Duke Preview

The UCLA basketball team, in recent years, has always answered an underachieving effort against an inferior opponent with a big effort against a highly ranked team. Will this year's team have that same bounce-back ability against Duke on Saturday?

The UCLA Bruins (0-1) face the #6 Duke Blue Devils (2-0) in the Wooden Tradition event in Indianapolis today at 10:00 a.m. PST.

 

UCLA comes into this game needing a good showing after losing its two exhibition games and its first regular season game against San Diego on Tuesday.

 

Even though Duke is rated as a top ten team, it would still be considered somewhat of a rebuilding year for the Blue Devils.  Duke lost its three best players from last year to the NBA – Jason Williams, Mike Dunleavy and Carlos Boozer.   Many expected Duke to suffer some growing pains this season as it broke in a new flock of highly-touted freshmen.

 

But the Duke freshmen have been impressive in their two victories.  Shavlik Randolph, a wide-shouldered 6-10 center with very good skills has stepped right in and picked up the slack. In his first two college games he's averaging nearly 21 points a game and 9.5 rebounds.  Also starting for the Blue Devils is big, athletic 6-9 freshman power forward Shelden Williams, who has averaged 9 points and 5.5 boards.

 

Duke's starting five is rounded out by 6-6 senior swingman Dahntay Jones, and its two guards, junior Chris Duhon and sophomore Daniel Ewing. 

 

Duhon has been tapped as the pre-season ACC player of the year. In Duke's 15-point win over Davidson last week, Duhon had 20 points, 8 rebounds, and 10 assists with only one turnover.  Duhon and Ewing, who is averaging 10 points in two games, are both combo guards who can shoot from the outside very well, have good quickness and ability to take defenders off the dribble.

 

Jones is very athletic with pretty raw skills. He gets out on a break really well, and he is good at posting up his defender, but has an inconsistent jumper and tends to turn the ball over quite a bit when he tries to put it on the floor. 

 

Coming off the bench is another wave of some very serious Duke talent.  The scariest, in terms of the matchup with UCLA, is probably 6-2 freshman  shooting guard J.J. Redick. He came into college touted as probably the best prep outside shooter in the nation, and he's shown why in his first two games. He's averaging 14.5 points and three 3s in his first two games, in an average of 25 minutes.

 

Duke also has some large subs that come off the bench so there's no dropoff in size,  in 6-10 senior Casey Sanders and 6-9 freshman Michael Thompson.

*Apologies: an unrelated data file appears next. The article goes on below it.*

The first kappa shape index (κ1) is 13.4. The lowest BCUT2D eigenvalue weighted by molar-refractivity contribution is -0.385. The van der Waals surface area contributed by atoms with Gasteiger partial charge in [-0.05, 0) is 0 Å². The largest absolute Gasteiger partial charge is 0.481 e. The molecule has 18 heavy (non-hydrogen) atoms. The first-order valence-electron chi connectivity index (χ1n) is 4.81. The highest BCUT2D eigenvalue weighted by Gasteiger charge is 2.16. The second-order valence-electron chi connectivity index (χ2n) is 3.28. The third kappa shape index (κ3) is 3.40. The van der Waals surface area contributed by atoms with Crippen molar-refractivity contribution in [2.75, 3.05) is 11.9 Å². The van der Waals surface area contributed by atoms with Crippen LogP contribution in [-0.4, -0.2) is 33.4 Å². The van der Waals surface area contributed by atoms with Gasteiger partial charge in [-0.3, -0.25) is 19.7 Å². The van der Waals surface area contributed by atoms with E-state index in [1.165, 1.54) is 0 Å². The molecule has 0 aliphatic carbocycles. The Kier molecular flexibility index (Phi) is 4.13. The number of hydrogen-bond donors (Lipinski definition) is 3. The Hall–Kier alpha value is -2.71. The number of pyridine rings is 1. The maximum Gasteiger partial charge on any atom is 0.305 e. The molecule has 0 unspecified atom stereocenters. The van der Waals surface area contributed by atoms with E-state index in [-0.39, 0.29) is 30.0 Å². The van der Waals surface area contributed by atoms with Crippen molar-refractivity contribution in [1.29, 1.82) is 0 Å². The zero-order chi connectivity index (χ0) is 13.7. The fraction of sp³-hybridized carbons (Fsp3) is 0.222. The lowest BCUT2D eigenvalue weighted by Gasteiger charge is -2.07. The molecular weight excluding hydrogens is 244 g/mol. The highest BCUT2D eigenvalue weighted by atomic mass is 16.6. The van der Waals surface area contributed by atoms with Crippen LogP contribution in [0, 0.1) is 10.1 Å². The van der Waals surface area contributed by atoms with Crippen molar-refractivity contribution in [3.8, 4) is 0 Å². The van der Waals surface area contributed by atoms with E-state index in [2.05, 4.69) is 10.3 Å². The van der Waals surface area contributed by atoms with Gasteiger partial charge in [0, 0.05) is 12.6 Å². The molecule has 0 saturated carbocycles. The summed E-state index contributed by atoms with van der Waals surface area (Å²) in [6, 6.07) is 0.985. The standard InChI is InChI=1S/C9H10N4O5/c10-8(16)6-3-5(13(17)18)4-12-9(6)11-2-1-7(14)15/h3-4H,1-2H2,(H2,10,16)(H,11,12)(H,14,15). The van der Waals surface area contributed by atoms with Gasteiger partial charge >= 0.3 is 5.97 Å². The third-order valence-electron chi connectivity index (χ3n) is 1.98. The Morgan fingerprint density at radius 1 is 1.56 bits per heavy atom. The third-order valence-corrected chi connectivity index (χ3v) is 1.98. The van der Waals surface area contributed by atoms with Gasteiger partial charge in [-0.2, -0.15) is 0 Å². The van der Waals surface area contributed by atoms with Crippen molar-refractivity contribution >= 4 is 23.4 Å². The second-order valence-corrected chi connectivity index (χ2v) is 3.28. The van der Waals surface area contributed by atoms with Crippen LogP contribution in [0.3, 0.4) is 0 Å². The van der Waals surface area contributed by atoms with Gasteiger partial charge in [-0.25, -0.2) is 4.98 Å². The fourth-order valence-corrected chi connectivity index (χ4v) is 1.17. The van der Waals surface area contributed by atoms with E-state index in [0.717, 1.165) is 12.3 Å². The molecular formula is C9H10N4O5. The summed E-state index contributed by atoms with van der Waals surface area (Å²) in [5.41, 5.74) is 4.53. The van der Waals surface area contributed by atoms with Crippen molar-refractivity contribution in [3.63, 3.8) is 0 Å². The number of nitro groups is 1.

So, Duke has a frontcourt rotation of 6-10 Randolph, 6-9 Williams, 6-10 Sanders and 6-9 Thompson.  Williams and Thompson both weigh about 250 pounds.

 

The matchup problems for UCLA are pretty obvious. Showing it was pretty vulnerable to a strong inside game when San Diego's Jason Keep owned the Bruins on Tuesday, you would assume that the Bruins would have problems with Duke's big, deep frontline.  UCLA was out-rebounded by San Diego 49-31, and it's going to be at least as challenging to rebound against Duke today.

 

Duke also, as always, loves to extend defenses and shoot from long distance, which also opens up the middle for its big men.  Duhon will pull up from anywhere within 25 feet, and Reddick is one of those scary automatic type shooters, and Ewing is good from long distance, too.  The combination of a strong inside presence and a good outside shooting ability looks to be tough for UCLA to defend, something we've seen before. Perhaps what we haven't seen before with this UCLA team is trying to defend against quick guards who can penetrate. It's another added problem that UCLA will have to contend with.

 

There are some chinks in Duke's armor. It's the first college road game of the year for Duke, and the first ever for Duke's freshmen, which could lead to some jitters and some awkwardness, at least early.  Duke didn't exactly dominate a scrappy Davidson team, and while they play the same speed, penetrate-and-kick game they always have, they didn't execute it as well as they have in the past.  But if you give Duke, even a young Duke team, enough chances, they'll put the ball in the basket, and UCLA gave up 21 offensive rebounds to San Diego.

 

UCLA, in recent years, has had a tendency to lose, or come close to losing, to teams you naturally think they should beat, like San Diego. But they also, in recent years, have bounced back to beat the likes of Kansas, Stanf


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